Friday, October 25, 2013

7QT: language learning, dancing, and the existence of mint-fig ice cream!

1. Long live flashcards! I had been thinking a lot about how a key element to learning a language is learning vocabulary. And in high school when I was taking Spanish classes, the only way I passed my vocabulary tests was to study using flashcards. So then I was thinking that there must be a new 'modern' way of doing this, and that surely a flashcard program (or 'ap' (or is it app) as the cool kids say) must exist. Well well well. Much to my luck I had a couple to choose between. I was immediately sold on Anki when I saw a youtube video demonstration, which showed that decks are shareable. This means I can go to the Anki webpage and search Swedish/Svenska, and immediately have a deck of flashcards (more than one actually) ready to go. Amazing! Even more amazing is that someone has shared a deck of the vocabulary list from the textbook I am using in my class. Bonus!

2. Greg and I have two beers fermenting right now. The first is our Christmas beer, which is now in a secondary with vanilla and cinnamon, and I have such high hopes that those flavors will really be present in the end product. The second is a pale ale, which is our first hoppy beer and also our first beer that we designed (as opposed to following a recipe). I have some brewing photos to share as well, so at some point in the future I might write a post dedicated to the topic.

3. Tonight and tomorrow are full of Swedish folk dance! I am really super excited, especially since the concert/dance tonight is free. Even though I go to our regular dance session every Wednesday, I feel like it has been awhile since I've gone to a proper dance event. On Wednesdays we usually focus on learning a new dance, or trying to improve a particular aspect of a dance, or things like that. So while there is plenty of dancing, it is geared toward instruction and learning. The dance events are more like a party where you just go and dance all the different dances!

I really have to work on making my words about folk dance sound as enthusiastic as I feel about folk dance. Just adding an exclamation point doesn't really help much.

4. In two weeks Greg and I are spending a weekend in Denmark. For a dance weekend of course:) A Contra Dance Weekend! Basically Sweden has no contra dancing, but Denmark has quite a lot. So we will travel there for the weekend. Contra dancing has been in Denmark for 25 years now, which also means that the group of people who enjoy the dance have aged by about that much. It is often said that the popularity of contra dance sort of goes in waves, and sometimes it gets really popular with younger people and sometimes it sort of fades away. I guess in Denmark right now there is a big lack of young people, so we'll be bringing down the average age of attendees. If people only understood that they were missing one of the greatest contra dance bands and two of the greatest contra dance callers, they would regret not going. And for the record, I have no familiarity with the other band, so I can't claim that they are a favorite.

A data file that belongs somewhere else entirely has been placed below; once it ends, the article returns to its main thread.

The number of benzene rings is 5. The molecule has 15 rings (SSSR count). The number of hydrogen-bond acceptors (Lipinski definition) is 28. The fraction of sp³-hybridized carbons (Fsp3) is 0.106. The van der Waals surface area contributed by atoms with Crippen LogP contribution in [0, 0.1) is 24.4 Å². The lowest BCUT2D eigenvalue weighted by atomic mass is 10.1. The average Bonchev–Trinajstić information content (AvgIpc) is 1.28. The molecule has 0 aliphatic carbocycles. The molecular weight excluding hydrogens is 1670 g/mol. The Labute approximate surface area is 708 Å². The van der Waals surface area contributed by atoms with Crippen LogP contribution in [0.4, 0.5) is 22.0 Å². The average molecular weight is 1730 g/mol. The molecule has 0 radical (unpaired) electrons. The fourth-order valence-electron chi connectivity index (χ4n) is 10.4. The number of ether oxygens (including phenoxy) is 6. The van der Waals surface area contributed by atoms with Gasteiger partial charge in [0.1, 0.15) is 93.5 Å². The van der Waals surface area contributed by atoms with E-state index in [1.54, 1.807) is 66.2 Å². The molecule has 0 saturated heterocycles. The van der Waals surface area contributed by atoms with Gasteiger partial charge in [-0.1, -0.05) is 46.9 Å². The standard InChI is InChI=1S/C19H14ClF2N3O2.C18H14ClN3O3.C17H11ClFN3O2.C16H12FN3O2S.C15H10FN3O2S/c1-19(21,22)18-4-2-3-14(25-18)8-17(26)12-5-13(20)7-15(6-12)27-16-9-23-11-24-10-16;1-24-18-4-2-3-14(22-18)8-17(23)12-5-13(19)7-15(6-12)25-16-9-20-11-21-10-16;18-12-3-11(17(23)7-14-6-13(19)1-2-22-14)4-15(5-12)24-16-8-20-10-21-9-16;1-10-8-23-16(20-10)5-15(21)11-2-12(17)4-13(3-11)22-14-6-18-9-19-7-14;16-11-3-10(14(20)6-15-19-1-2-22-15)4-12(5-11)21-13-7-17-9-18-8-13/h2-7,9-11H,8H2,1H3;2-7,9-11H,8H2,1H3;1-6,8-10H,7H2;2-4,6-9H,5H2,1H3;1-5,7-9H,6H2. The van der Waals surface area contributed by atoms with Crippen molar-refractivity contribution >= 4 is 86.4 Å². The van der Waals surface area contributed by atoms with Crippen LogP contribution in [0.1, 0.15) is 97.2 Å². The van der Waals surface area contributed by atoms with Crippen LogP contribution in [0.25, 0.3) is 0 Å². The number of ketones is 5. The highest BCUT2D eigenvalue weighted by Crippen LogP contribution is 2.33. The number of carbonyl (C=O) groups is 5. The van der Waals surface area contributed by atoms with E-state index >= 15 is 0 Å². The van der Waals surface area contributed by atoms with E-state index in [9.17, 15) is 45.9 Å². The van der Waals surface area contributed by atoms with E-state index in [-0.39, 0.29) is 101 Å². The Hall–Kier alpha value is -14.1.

5. They make mint-fig ice cream here. Mint-fig! I found this out the way I find out about a lot of good things you can buy in Sweden - someone was reusing the container for their lunch yesterday. And clearly I have not been paying enough attention to the ice cream section of the grocery store, because if I had seen this I just would not have been able to pass it up. I cannot even imagine what this would taste like. My new goal in life is to find this ice cream.


6. Shall we talk about the weather then? It got below 0°C a couple days ago. The outside temperature likes to surprise me, although it is not too difficult to do so. Our apartment is always very warm now that the heat is on, and it never occurs to me that I should be expecting the outdoor weather to have changed drastically in just one day. I'm bored of talking about the weather now.

7. I found this really nice flickr photo stream called Beautiful Uppsala. Such a nice reminder that I really live in such a beautiful place. This also makes me want to take my camera out more. Plus I love seeing this city in all the different seasons. Here is a particular favorite (note this is not my photo, but clicking it will take you to the photo stream).

IMG_9485

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As always, that is all from me for Friday Quick Takes; thanks for reading!

Friday, October 4, 2013

7QT - tiny cup photo, reading, dancing, and food (and working all night long)

- 1 -

Oh yeah.


Stylish Bruins players who must be thinking 'why is my cup so tiny?'

- 2 -

Alternatively, in the above photo, you might have noticed that nice outdoor wooden dance floor. I certainly did.

- 3 -

I'm not really proud to admit it, but right now I am reading The Girl with the Dragon Tattoo. Two years ago I tried to read these books, only I messed it up and accidentally read the second book thinking it was the first. As I was reading I figured out my mistake after realizing that the author was writing as though the characters had already been introduced to me. So then after reading book #2, I basically already knew what happened in book #1 and figured it wouldn't be as exciting, so I just went on to #3.

So now, two years later, I figured that since I couldn't even remember what happened in the books I did read, hopefully that would mean I had forgotten any spoilers to the first book. This way I could essentially start over. Except that once I started reading I sort of remembered at least one big outcome. Although I don't know how the outcome comes to be, and that almost seems to make it more thrilling? I don't know. Either way, I hate being so engaged by a book that is sort of a cheap thrill, but engaged I am.